Kenyans of an older generation, those born before and at the dawn of independence, would nostalgically tell you that there is a time public transport buses actually kept time.
In fact, in his presidential campaign, former Gatanga MP Peter Kenneth was fond of saying that he would return Kenya to these glorious days when the town was spick and span, and buses ran on schedule.
It is a culture that would later be undone by the advent of the characteristically uncontrolled matatu culture.
The ever available matatu services found all too willing ‘buyers’, entrenching the notion that Kenyans are utterly poor timekeepers.
But what goes around comes around. The Madaraka Express or the SGR’s selling point was speed and comfort.
But there is currently every indication that it is also bound to inculcate the highly deficient culture of punctuality among us.
All one needs to believe this is a brief engagement with the SGR services. This could even mean the brief ride to Athi River. Once on board, observe the operations, or befriend the attendants and ask them subtle questions.
They will tell you that the Chinese is a no-nonsense worker and boss who pays attention to detail; and is a stickler for time. The train is always on time.
For instance, if you book the Athi River train, it will leave Syokimau at exactly 0800 hours, and arrive at 0822 hours.
Already, the staff, and the frequent travellers who have been regularly using the services since President Uhuru Kenyatta flagged off the first train in June 2017 have had no option but to adapt to the strictness and keep time.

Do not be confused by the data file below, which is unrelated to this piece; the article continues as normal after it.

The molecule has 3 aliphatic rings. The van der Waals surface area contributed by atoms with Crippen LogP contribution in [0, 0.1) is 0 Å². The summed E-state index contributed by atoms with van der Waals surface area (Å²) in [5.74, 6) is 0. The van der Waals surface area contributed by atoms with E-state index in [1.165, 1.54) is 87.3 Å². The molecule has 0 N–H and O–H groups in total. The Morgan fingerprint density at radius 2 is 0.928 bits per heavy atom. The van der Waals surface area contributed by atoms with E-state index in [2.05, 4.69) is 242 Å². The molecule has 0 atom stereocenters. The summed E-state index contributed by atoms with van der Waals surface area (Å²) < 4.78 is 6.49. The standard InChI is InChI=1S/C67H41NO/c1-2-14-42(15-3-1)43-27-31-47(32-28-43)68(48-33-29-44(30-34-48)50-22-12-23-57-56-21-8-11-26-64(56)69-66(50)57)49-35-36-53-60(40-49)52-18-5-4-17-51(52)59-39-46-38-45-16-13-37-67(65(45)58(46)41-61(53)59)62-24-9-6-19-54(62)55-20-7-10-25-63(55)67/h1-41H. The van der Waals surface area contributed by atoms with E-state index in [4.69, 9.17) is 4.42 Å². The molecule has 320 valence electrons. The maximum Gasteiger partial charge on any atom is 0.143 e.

It’s not a culture out of the blues. In the western world, time is money.
They observe punctuality religiously and many believe minute wasted is an opportunity gone; and money lost. No wonder they are much more advanced than us?
Likewise, the Chinese are known to keep time. In fact, they are legendary for arriving early to a meeting, sometimes 15, 10 minutes early.
And they will call to alert you that they have arrived. They also value your time, and after a meeting, they will apologize profusely for taking up your time.
At the stations and in the trains, timeliness is observed with a sense of order. In the intermediate train that serves the substations, you are notified 10 minutes to time to prepare to alight.
Over the loudspeakers, you are told the train will be at a particular station for two or three minutes. A watch confirms adherence to the very second.
Outside, there are other staff -both Chinese and Kenyan- waiting for the train. Ten minutes to arrival, they stand attention at the platform, perfectly aligned to where each coach’s door will be positioned once stationary.
Passengers are then organised according to the coach number, and even though a huge number of passengers alight at the stations with an almost similar number boarding, the process is systematically smooth.
It is only upon alighting, with ample time to spare for business or holiday, that one really appreciates the need to keep time, and ends up cursing the last-minute rush that seems in-built in most of us.
With the China Communications Construction Company set to run the Madaraka Express alongside Kenya Railways for 10 years, one can assume that the sense of order exemplified by its services is here to stay.
With the SGR services now being extended to Kisumu and beyond, this presents a priceless opportunity and ample time for Kenyans, including government authorities, to assimilate this admirable culture, and uphold it long after the Chinese have left? And with this, the country will change for the better.
The writer comments on social issues.